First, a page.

“The President, Vice President and civil officers of the United States shall be removed from Office on Impeachment for, and conviction of, Treason, Bribery, or other high Crimes and Misdemeanors.”
— Article II, section 4, U.S. Constitution
“Judgment in cases of Impeachment shall not extend further than to removal from Office … but the party convicted shall nevertheless be liable and subject to Indictment, Trial, Judgment and Punishment, according to law.”
— Article I, section 9, U.S. Constitution
These passages explain that, despite all the political rhetoric emanating from the White House, the Capitol building and elements of the media, if the House impeached and the Senate convicted Donald Trump, the only result of that Congressional action would be his removal from the Presidency.
But what is equally important is what they don’t say. There is no language in the Constitution providing the President with any immunity from prosecution by the appropriate criminal authorities: he is subject to the ordinary criminal processes of “Indictment, Trial, Judgment and Punishment, according to law.” Furthermore, there is not one syllable directly putting the President beyond the reach of the criminal law even if Congress does not impeach.
The argument that the President is immune from the criminal laws is just that — an argument. It involves two issues:
First is the question of whether an obstruction of justice charge can be brought in this case. The President’s supporters argue that key elements of any such indictment could not support a conviction. If everything the President did was legal, they say, he could not possibly be convicted of a crime. And indeed the President was legally entitled to ask then–FBI Director James Comey to go easy on former National Security Advisor Flynn, and then to fire Comey for that or any other reason — just as he is legally entitled to fire Special Counsel Robert Mueller, Deputy Attorney General Rosenstein or anybody else in the Department of Justice. But the law is clear: an otherwise legal act can be an obstruction of justice if undertaken for corrupt purposes. Yes, the President has the right to fire the head of the FBI. But there is no Constitutional support for the notion he can do so corruptly to immunize himself from “Indictment, Trial, Conviction, and Punishment” for money laundering (whether involving Russians or otherwise), obstruction of justice, a violation of the election laws or any other felony. An imperial Presidency was the worst fear of the Founders.
The second question is not whether, but when. Can the President avoid indictment while in office? But again, there is no language in the Constitution saying he enjoys any such protection. The Department of Justice itself has made this argument before with regards to Article I Officers. I saw it first-hand. During the then–Vice President Spiro Agnew bribery investigation, our legal team argued on behalf of the Vice President that because he was subject to impeachment under Article II, Section 4, he was immune from criminal prosecution unless and until he had been impeached by the House and convicted by the Senate. In effect, we argued that the Vice President had to be impeached and removed from office first — and then criminal charges could proceed. The Department vigorously rejected that claim. They insisted there was nothing in the Constitution that said impeachment was the exclusive remedy for crimes committed by Article I Officers: the Vice President and, by logical extension, the President could be subject to both impeachment and indictment, even if those proceedings were pursued simultaneously. Surprising no one, the Department was quick to nonetheless urge that President Nixon was immune yet Vice President Agnew was not. But that was based on derived argument — not on the hard Constitutional language that self-proclaimed “conservative” jurists insist is the only real guide to Constitutional interpretation. And the current president has certainly made clear that “conservative” judges are the only ones he will appoint.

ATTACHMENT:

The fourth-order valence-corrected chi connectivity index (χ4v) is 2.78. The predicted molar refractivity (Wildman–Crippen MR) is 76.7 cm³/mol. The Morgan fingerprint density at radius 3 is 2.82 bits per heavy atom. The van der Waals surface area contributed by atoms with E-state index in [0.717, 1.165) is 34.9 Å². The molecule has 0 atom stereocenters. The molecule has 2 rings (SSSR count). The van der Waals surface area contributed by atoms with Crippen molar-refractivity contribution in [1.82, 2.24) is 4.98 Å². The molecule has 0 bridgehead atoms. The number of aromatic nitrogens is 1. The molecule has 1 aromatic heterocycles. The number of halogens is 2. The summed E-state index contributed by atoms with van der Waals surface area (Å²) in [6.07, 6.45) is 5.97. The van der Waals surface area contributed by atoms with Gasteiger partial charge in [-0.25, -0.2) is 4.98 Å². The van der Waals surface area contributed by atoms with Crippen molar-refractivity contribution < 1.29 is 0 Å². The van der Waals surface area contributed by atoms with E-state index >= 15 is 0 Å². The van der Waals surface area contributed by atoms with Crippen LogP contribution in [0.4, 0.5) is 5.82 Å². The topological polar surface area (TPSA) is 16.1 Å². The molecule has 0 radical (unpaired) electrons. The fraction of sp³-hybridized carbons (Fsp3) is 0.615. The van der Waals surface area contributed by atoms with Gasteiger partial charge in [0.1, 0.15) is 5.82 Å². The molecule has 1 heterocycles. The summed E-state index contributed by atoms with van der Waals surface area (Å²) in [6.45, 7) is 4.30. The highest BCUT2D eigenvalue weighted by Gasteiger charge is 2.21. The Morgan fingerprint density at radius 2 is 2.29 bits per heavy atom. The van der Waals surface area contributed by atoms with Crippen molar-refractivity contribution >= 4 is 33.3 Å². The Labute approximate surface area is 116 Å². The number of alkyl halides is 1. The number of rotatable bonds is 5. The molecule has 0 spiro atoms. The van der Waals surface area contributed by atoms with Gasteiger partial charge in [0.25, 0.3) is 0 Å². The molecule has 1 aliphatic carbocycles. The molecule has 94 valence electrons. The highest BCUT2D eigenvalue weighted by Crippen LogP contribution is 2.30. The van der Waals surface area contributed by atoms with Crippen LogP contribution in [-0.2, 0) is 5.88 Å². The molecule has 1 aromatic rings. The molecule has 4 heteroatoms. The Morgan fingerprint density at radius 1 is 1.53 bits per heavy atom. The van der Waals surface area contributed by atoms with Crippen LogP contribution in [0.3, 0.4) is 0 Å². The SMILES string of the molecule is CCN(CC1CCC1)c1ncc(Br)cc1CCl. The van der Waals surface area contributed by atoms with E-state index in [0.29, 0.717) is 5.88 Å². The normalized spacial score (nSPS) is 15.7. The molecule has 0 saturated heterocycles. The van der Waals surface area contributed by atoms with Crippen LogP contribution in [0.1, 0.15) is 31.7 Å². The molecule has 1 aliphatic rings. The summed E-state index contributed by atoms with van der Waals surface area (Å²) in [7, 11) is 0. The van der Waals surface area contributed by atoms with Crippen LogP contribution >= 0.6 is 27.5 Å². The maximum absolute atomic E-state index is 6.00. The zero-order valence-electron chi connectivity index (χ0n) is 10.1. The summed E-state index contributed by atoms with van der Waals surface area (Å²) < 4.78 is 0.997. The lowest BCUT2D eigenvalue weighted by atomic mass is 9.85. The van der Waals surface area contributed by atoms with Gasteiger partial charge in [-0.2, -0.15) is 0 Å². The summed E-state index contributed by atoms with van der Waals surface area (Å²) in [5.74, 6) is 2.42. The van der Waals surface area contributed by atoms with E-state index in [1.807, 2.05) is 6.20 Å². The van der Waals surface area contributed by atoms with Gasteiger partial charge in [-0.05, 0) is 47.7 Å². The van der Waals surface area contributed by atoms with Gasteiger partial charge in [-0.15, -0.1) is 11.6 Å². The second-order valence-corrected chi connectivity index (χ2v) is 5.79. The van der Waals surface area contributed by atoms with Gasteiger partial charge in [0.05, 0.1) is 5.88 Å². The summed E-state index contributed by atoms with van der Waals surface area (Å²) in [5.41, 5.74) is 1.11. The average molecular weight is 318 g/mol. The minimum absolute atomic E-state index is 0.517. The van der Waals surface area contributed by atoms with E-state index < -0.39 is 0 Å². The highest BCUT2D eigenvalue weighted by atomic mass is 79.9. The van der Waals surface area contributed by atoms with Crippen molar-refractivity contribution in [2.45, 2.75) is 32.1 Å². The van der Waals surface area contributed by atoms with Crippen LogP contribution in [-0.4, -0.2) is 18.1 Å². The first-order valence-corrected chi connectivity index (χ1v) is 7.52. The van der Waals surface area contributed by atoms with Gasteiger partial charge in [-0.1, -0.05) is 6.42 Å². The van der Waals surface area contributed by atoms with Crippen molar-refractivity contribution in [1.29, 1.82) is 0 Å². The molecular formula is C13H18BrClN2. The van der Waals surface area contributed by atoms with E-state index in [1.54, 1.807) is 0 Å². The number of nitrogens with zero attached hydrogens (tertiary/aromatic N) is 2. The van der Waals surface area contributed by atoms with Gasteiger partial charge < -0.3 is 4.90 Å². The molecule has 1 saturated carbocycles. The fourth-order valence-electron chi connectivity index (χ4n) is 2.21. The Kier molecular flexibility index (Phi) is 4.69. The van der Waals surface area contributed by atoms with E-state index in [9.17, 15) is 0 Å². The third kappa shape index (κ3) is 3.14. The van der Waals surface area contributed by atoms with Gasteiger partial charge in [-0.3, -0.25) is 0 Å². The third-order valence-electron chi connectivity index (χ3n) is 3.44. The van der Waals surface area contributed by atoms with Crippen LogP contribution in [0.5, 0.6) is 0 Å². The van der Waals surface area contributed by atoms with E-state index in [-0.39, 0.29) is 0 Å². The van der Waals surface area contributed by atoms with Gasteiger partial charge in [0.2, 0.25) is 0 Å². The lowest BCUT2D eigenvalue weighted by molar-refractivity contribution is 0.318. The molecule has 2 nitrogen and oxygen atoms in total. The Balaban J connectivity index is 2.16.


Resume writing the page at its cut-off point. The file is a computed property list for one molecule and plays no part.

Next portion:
A Nixon indictment for his evident criminal conduct in obstructing justice regarding the Watergate break-in and cover-up would certainly have produced an interesting legal battle. But the prosecutors dodged the question by naming him a co-conspirator and not a defendant. So the issue remains judicially undetermined.
Does the recent revelation that Trump went so far as to issue a directive to fire Mueller add weight to an obstruction count? Did the President add to the proof of obstruction by offering three absurd reasons for his decision? Does the President’s claim that he is absolutely immune from criminal process while in office offend the fundamental precepts of the Founders?
The answers to all three questions is “yes.”
If Special Counsel Mueller finds evidence to bring criminal charges against the sitting President, he should obtain a Grand Jury indictment and proceed. If the President wants to fight the legality of the indictment, he should do so in court — not by means of craven Congressmen publishing spurious claims about the integrity of Mueller and his team. That campaign is more than divisive. It smacks of political venality and is a threat to the architecture of our constitutional democracy.
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